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MR. MCLAUGHLIN: Issue one: The heart of the matter.

Ninety-six minutes of debate on many subjects between the presidential contenders, Mr. Bush and Mr. Kerry, last Friday night. The heart of the matter, the heart of the debate and the heart of the election is Saddam Hussein. George Bush's metaphor for terrorism is Saddam Hussein. If Saddam Hussein has no power, terrorism will lose power. If Saddam Hussein remains in power, terrorism will gain in power. Mr. Bush says Saddam Hussein would still be in power if his opponent were president. Mr. Kerry says that the method that Mr. Bush chose to take Saddam's power away has made terror worse.

PRESIDENT GEORGE W. BUSH: (From videotape.) My opponent's plans lead me to conclude that Saddam Hussein would still be in power, and the world would be more dangerous.

SEN. JOHN KERRY: (From videotape.) The world is more dangerous today. The world is more dangerous today because the president didn't make the right judgments.

MR. MCLAUGHLIN: Mr. Bush says that Saddam posed a huge threat and explained what that threat was. Kerry also says Saddam posed a huge threat. The issue, Kerry says, is how the threat was handled.

PRESIDENT BUSH: (From videotape.) I saw a unique threat in Saddam Hussein. And the unique threat was that he could give weapons of mass destruction to an organization like al Qaeda, and the harm they inflicted on us with airplanes would be multiplied greatly by weapons of mass destruction.

SEN. KERRY: (From videotape.) I do believe Saddam Hussein was a threat. I always believed he was a threat. Believed it in 1998 when Clinton was president. I wanted to give Clinton the power to use force if necessary. I would have used that authority wisely, not rushed to war.

MR. MCLAUGHLIN: Question: Do you have thoughts on these exchanges? Pat Buchanan.

MR. BUCHANAN: Well, I do, John. Look, what Kerry is doing is basically saying that where the president is wrong is how he went to war and he brought together the alliance, or failed to do so. And that's where the basic difference is. So you come down to two questions. Given the fact that Saddam Hussein had no ties to 9/11, no weapons of mass destruction, first, should George W. Bush have taken us to war? I believe we should not have gone to war.


MR. BUCHANAN: However, there's a second point here. That does not mean you should make John Kerry president of the United States. That is a second and separate question.

MR. MCLAUGHLIN: Okay. Mr. Bush says that war was the only way to get rid of Saddam. Sanctions were not working. Inspections were not working. The U.N. was not working. Kerry says Bush jumped the gun. The inspections were were working. The sanctions were working. The U.N. was working.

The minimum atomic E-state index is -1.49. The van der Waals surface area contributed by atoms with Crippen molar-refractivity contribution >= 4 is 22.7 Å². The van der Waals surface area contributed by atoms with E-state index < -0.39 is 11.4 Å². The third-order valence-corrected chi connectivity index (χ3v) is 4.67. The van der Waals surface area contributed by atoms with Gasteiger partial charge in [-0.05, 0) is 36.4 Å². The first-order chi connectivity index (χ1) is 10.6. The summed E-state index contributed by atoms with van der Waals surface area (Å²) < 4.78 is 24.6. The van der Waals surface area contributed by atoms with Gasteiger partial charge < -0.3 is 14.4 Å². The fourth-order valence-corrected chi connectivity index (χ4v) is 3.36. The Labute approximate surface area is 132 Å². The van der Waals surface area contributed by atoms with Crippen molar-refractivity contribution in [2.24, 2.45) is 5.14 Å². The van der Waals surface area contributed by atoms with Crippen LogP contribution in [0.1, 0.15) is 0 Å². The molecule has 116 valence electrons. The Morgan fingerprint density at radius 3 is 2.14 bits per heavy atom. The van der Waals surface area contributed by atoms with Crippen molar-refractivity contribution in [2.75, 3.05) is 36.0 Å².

PRESIDENT BUSH: (From videotape.) He keeps talking about, "Let the inspectors do their job." It's naive and dangerous to say that. He was deceiving the inspectors. Sanctions were not working. The United Nations was not effective at removing Saddam Hussein.

SEN. KERRY: (From videotape.) I went to meet with the members of the Security Council in the week before we voted. I came away convinced that if we worked at it, if we were ready to work at letting Hans Blix do his job and thoroughly go through the inspections, that if push came to shove, they'd be there with us. But the president just arbitrarily brought the hammer down and said, "Nope, sorry, time for diplomacy is over. We're going."

MR. MCLAUGHLIN: Question: Did Mr. Bush make an error of judgment so grave and so catastrophic when he determined that war was the only way to neutralize Saddam Hussein that it has rendered him undeserving and unfit to remain in office? Or is Mr. Kerry the one who is misjudging and that Mr. Bush had no other recourse to neutralize Saddam and his WMD other than war?

Was war the last resort? Eleanor Clift?

MS. CLIFT: Well, the report that came out this week, the Duelfer report, confirms that Saddam Hussein did not have weapons of mass destruction, that he was not a grave and gathering threat, that he was a diminishing threat. Frankly, I thought Republicans -- I never expected them to be good on health care and education and all those soft social issues, but I thought they knew how to wage war. The incompetency of this administration, whether you favored the war or not, the mishandling of the way they went to war and the aftermath disqualifies them from another four years.

And I think that is the question here. If you vote for the Bush administration, you get four more years of the same, and that's the point that the Kerry people are trying to get across.

MR. MCLAUGHLIN: James, the war was a preemptive war. It was a preemptive strike. For a preemptive strike, you have to have solid intelligence. This intelligence was not intelligence at all. Where does that leave us? Where does that leave us in the eyes of the world?

MR. HARDING: Well, I think we're -- clearly the U.S. has had its credibility diminished. The real issue is going to be on November the 2nd when, if this country reelects George Bush, an animosity towards the Bush administration will become a questioning of America's judgment. I think that will shift if Bush gets reelected.

But just to stick with the Duelfer report and the comments that Eleanor was making, I think what's really important is that the president in this debate sought to rewrite history, sought to rewrite the report and did not address the fundamental question that Saddam Hussein may have had delusional ambitions but no abilities to carry those out, and he was a diminishing threat, he was not a gathering threat.


In early March 2003, five months after John Kerry's meeting at the U.N., two events took place. One, the United States launched war on Iraq. Two, UNMOVIC, the U.N. inspections team under Hans Blix, was shut down. In this interview five months ago, the head of UNMOVIC, Hans Blix, told me that as a result of his inspection and his many interviews with Iraqi scientists and key personnel, that if the United States waited for three months -- March, April, May -- and if his inspections had gone forward, we would not have gone to war.